As if to remind us of the fact that he prefers to share the spotlight, Vedder rode out the instrumental portion of “Porch” by using the reflection from his electric guitar, held above his head, to shine a beacon on each and every portion of the stadium, momentarily blinding each fan with brilliance — a literal gesture, and a fitting metaphor for the evening.

Brian Wilson – CONCERT REVIEW!- 7/16/2008 at the Warner Theatre in Torrington, CT

Originally posted 2008-07-18 15:59:06. Republished by Blog Post Promoter

By Chris Moore:

For the set list, click HERE!

A quick Google search of Brian Wilson these days will yield first and foremost the release date and information about his upcoming album That Lucky Old Sun, which will hit stores on September 2. This is exciting news, extending a decade of increased productivity on the former Beach Boy’s part. In 1998, he released an excellent if somewhat overlooked album titled Imagination; this yielded the adult contemporary hit “Your Imagination.” Six years later, he released not only an album of new recordings, Gettin’ In Over My Head (which was received similarly to Imagination), but also released an album called SMiLE. Since 1966, this album has been considered perhaps the most anticipated new rock music album that was never released. Wilson managed to overcome the demons that once haunted him during the initial recording sessions in the mid-sixties and released this US #13 and UK #7 charting album! Now, word that he is releasing new material could not be more exciting than for the fans who have waited with bated breath to see if Wilson’s period of productivity, both in the recording studio and on the stage, would continue.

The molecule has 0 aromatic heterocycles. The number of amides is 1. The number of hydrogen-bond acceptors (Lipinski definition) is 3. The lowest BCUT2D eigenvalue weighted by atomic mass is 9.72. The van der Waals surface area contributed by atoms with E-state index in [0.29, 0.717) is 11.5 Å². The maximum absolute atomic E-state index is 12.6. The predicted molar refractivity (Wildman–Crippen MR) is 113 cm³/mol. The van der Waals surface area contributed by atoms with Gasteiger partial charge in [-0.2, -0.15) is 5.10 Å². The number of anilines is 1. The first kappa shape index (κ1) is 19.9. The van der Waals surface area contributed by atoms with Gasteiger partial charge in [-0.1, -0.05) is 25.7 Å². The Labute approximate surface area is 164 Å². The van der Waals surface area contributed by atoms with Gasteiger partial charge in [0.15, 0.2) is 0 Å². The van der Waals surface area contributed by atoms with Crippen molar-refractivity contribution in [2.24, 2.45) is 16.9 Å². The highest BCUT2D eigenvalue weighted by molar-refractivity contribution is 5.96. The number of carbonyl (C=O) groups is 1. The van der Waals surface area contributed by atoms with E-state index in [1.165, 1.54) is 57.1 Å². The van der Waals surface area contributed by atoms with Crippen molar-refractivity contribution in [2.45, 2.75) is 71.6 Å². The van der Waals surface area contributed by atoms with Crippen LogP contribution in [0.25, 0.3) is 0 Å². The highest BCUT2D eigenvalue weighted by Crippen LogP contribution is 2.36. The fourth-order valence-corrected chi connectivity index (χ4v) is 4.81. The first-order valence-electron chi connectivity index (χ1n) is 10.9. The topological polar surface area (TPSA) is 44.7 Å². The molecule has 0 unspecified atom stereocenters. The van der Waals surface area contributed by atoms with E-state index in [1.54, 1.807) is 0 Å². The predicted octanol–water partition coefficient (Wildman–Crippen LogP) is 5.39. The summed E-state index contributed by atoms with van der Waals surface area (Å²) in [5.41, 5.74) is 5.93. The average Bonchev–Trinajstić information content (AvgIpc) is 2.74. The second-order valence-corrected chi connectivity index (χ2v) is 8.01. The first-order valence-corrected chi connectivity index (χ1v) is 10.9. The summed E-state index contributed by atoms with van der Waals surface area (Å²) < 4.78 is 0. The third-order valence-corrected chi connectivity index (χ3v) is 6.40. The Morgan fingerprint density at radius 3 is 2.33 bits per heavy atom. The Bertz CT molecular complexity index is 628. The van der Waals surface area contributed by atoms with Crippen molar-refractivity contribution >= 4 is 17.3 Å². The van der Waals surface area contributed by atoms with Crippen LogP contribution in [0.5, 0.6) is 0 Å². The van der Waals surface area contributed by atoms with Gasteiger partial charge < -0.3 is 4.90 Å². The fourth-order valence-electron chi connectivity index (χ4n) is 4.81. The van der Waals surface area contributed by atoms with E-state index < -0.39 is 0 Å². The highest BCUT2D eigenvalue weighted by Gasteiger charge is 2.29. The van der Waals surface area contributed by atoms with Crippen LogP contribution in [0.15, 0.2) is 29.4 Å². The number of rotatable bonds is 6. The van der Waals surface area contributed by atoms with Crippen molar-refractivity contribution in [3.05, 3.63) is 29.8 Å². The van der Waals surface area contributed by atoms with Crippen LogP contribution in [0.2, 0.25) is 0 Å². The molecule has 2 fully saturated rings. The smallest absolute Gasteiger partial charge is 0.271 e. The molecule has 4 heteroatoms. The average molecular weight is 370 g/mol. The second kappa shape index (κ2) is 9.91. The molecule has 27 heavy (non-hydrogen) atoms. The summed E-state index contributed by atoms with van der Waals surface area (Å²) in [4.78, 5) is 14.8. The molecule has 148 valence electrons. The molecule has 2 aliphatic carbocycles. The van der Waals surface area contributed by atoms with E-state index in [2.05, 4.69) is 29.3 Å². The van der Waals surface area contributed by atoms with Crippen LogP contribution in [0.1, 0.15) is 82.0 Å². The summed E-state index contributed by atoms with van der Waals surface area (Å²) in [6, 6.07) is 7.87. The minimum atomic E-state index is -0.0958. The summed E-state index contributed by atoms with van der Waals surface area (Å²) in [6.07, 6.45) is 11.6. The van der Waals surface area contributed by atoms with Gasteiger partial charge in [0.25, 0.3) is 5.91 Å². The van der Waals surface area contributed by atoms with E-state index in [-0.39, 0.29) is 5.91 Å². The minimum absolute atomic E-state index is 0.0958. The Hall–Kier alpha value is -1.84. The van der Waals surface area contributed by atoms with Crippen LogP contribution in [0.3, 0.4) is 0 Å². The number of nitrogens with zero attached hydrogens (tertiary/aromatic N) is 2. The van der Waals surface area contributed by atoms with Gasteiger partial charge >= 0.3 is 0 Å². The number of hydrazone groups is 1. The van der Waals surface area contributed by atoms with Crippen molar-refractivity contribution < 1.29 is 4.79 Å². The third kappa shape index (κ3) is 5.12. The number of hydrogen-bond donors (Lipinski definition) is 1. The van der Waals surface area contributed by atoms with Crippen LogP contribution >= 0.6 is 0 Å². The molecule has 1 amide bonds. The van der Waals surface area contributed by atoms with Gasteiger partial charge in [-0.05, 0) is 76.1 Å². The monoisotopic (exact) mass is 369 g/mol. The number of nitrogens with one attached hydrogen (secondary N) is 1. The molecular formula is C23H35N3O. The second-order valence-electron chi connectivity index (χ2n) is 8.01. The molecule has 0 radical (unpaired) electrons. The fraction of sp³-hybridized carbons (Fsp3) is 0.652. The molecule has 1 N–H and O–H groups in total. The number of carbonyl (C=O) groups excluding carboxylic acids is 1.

You may be wondering what all this wonderful background information has to do with the concert that Brian Wilson and his band performed at the Warner Theatre in Torrington, CT on Thursday, July 16, 2008.